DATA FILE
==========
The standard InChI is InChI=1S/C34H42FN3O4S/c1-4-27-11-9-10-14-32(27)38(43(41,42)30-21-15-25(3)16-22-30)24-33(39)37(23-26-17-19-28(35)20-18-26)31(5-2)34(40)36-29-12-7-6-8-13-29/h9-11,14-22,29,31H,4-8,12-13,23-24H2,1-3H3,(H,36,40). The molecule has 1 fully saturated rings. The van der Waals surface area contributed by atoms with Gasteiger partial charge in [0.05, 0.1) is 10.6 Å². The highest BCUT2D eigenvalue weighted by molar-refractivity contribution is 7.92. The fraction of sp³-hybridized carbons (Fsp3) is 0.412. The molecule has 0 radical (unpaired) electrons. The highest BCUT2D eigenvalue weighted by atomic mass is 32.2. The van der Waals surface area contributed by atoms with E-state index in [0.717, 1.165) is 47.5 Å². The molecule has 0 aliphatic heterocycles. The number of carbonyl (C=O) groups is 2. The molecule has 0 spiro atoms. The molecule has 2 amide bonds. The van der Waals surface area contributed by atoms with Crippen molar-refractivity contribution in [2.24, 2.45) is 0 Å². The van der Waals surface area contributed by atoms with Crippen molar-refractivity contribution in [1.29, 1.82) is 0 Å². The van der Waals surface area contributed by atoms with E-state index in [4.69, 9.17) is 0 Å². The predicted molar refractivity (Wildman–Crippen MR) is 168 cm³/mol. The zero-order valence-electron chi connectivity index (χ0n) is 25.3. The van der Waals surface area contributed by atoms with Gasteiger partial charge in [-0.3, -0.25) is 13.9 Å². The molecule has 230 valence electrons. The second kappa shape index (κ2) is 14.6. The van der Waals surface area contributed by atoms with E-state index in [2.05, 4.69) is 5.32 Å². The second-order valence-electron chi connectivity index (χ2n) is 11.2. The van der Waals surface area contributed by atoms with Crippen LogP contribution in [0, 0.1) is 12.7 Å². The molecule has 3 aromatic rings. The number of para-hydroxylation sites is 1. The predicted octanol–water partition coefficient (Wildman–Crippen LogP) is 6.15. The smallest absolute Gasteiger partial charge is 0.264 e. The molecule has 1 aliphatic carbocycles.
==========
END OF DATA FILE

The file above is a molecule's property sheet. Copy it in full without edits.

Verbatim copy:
The standard InChI is InChI=1S/C34H42FN3O4S/c1-4-27-11-9-10-14-32(27)38(43(41,42)30-21-15-25(3)16-22-30)24-33(39)37(23-26-17-19-28(35)20-18-26)31(5-2)34(40)36-29-12-7-6-8-13-29/h9-11,14-22,29,31H,4-8,12-13,23-24H2,1-3H3,(H,36,40). The molecule has 1 fully saturated rings. The van der Waals surface area contributed by atoms with Gasteiger partial charge in [0.05, 0.1) is 10.6 Å². The highest BCUT2D eigenvalue weighted by molar-refractivity contribution is 7.92. The fraction of sp³-hybridized carbons (Fsp3) is 0.412. The molecule has 0 radical (unpaired) electrons. The highest BCUT2D eigenvalue weighted by atomic mass is 32.2. The van der Waals surface area contributed by atoms with E-state index in [0.717, 1.165) is 47.5 Å². The molecule has 0 aliphatic heterocycles. The number of carbonyl (C=O) groups is 2. The molecule has 0 spiro atoms. The molecule has 2 amide bonds. The van der Waals surface area contributed by atoms with Crippen molar-refractivity contribution in [2.24, 2.45) is 0 Å². The van der Waals surface area contributed by atoms with Crippen molar-refractivity contribution in [1.29, 1.82) is 0 Å². The van der Waals surface area contributed by atoms with E-state index in [4.69, 9.17) is 0 Å². The predicted molar refractivity (Wildman–Crippen MR) is 168 cm³/mol. The zero-order valence-electron chi connectivity index (χ0n) is 25.3. The van der Waals surface area contributed by atoms with Gasteiger partial charge in [-0.3, -0.25) is 13.9 Å². The molecule has 230 valence electrons. The second kappa shape index (κ2) is 14.6. The van der Waals surface area contributed by atoms with E-state index in [2.05, 4.69) is 5.32 Å². The second-order valence-electron chi connectivity index (χ2n) is 11.2. The van der Waals surface area contributed by atoms with Crippen LogP contribution in [0, 0.1) is 12.7 Å². The molecule has 3 aromatic rings. The number of para-hydroxylation sites is 1. The predicted octanol–water partition coefficient (Wildman–Crippen LogP) is 6.15. The smallest absolute Gasteiger partial charge is 0.264 e. The molecule has 1 aliphatic carbocycles.